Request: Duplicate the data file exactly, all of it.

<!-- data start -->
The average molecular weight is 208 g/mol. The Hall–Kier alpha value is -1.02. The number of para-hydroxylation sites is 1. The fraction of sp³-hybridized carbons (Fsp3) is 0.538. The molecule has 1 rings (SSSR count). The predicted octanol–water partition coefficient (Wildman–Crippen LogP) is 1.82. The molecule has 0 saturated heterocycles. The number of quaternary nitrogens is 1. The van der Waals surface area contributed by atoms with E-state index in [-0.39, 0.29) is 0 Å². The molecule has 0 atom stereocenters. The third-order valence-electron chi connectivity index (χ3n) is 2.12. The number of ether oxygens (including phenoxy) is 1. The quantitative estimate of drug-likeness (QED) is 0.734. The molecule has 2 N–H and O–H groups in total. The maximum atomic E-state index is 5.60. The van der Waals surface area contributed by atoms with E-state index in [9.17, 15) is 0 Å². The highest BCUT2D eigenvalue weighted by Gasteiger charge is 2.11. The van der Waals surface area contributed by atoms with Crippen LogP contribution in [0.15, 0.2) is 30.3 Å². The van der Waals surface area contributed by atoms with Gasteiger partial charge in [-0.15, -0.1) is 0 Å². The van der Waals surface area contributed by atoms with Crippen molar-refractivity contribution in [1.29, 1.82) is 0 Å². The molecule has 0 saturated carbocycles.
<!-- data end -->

The average molecular weight is 208 g/mol. The Hall–Kier alpha value is -1.02. The number of para-hydroxylation sites is 1. The fraction of sp³-hybridized carbons (Fsp3) is 0.538. The molecule has 1 rings (SSSR count). The predicted octanol–water partition coefficient (Wildman–Crippen LogP) is 1.82. The molecule has 0 saturated heterocycles. The number of quaternary nitrogens is 1. The van der Waals surface area contributed by atoms with E-state index in [-0.39, 0.29) is 0 Å². The molecule has 0 atom stereocenters. The third-order valence-electron chi connectivity index (χ3n) is 2.12. The number of ether oxygens (including phenoxy) is 1. The quantitative estimate of drug-likeness (QED) is 0.734. The molecule has 2 N–H and O–H groups in total. The maximum atomic E-state index is 5.60. The van der Waals surface area contributed by atoms with E-state index in [9.17, 15) is 0 Å². The highest BCUT2D eigenvalue weighted by Gasteiger charge is 2.11. The van der Waals surface area contributed by atoms with Crippen LogP contribution in [0.15, 0.2) is 30.3 Å². The van der Waals surface area contributed by atoms with Gasteiger partial charge in [-0.15, -0.1) is 0 Å². The van der Waals surface area contributed by atoms with Crippen molar-refractivity contribution in [1.29, 1.82) is 0 Å². The molecule has 0 saturated carbocycles.